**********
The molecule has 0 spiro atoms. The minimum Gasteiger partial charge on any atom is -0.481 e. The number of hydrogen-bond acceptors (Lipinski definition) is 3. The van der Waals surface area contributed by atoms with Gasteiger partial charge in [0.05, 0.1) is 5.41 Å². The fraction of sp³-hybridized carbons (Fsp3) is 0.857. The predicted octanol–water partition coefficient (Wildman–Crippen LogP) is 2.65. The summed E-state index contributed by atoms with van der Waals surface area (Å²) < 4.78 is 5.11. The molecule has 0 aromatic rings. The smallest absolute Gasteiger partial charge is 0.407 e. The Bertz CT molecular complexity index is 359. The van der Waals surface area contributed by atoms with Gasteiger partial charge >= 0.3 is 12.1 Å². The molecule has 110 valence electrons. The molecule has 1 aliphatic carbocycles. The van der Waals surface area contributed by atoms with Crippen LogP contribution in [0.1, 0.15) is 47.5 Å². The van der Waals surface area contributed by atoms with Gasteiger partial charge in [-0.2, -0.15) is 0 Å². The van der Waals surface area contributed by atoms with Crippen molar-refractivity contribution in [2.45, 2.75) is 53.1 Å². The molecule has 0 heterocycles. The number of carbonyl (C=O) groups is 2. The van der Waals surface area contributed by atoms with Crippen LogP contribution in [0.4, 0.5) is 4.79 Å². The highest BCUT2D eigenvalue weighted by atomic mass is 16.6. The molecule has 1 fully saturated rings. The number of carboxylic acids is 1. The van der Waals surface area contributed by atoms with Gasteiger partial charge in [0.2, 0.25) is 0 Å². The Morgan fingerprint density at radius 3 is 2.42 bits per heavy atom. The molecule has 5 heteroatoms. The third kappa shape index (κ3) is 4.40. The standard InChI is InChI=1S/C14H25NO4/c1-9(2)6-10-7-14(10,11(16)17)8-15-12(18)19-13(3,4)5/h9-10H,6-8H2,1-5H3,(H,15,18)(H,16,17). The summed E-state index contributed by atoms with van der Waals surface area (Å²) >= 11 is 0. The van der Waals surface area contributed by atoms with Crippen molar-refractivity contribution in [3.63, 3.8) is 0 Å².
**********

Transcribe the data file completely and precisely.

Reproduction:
The molecule has 0 spiro atoms. The minimum Gasteiger partial charge on any atom is -0.481 e. The number of hydrogen-bond acceptors (Lipinski definition) is 3. The van der Waals surface area contributed by atoms with Gasteiger partial charge in [0.05, 0.1) is 5.41 Å². The fraction of sp³-hybridized carbons (Fsp3) is 0.857. The predicted octanol–water partition coefficient (Wildman–Crippen LogP) is 2.65. The summed E-state index contributed by atoms with van der Waals surface area (Å²) < 4.78 is 5.11. The molecule has 0 aromatic rings. The smallest absolute Gasteiger partial charge is 0.407 e. The Bertz CT molecular complexity index is 359. The van der Waals surface area contributed by atoms with Gasteiger partial charge >= 0.3 is 12.1 Å². The molecule has 110 valence electrons. The molecule has 1 aliphatic carbocycles. The van der Waals surface area contributed by atoms with Crippen LogP contribution in [0.1, 0.15) is 47.5 Å². The van der Waals surface area contributed by atoms with Gasteiger partial charge in [-0.2, -0.15) is 0 Å². The van der Waals surface area contributed by atoms with Crippen molar-refractivity contribution in [2.45, 2.75) is 53.1 Å². The molecule has 0 heterocycles. The number of carbonyl (C=O) groups is 2. The van der Waals surface area contributed by atoms with Crippen LogP contribution in [0.4, 0.5) is 4.79 Å². The highest BCUT2D eigenvalue weighted by atomic mass is 16.6. The molecule has 1 fully saturated rings. The number of carboxylic acids is 1. The van der Waals surface area contributed by atoms with Gasteiger partial charge in [0.2, 0.25) is 0 Å². The Morgan fingerprint density at radius 3 is 2.42 bits per heavy atom. The molecule has 5 heteroatoms. The third kappa shape index (κ3) is 4.40. The standard InChI is InChI=1S/C14H25NO4/c1-9(2)6-10-7-14(10,11(16)17)8-15-12(18)19-13(3,4)5/h9-10H,6-8H2,1-5H3,(H,15,18)(H,16,17). The summed E-state index contributed by atoms with van der Waals surface area (Å²) >= 11 is 0. The van der Waals surface area contributed by atoms with Crippen molar-refractivity contribution in [3.63, 3.8) is 0 Å².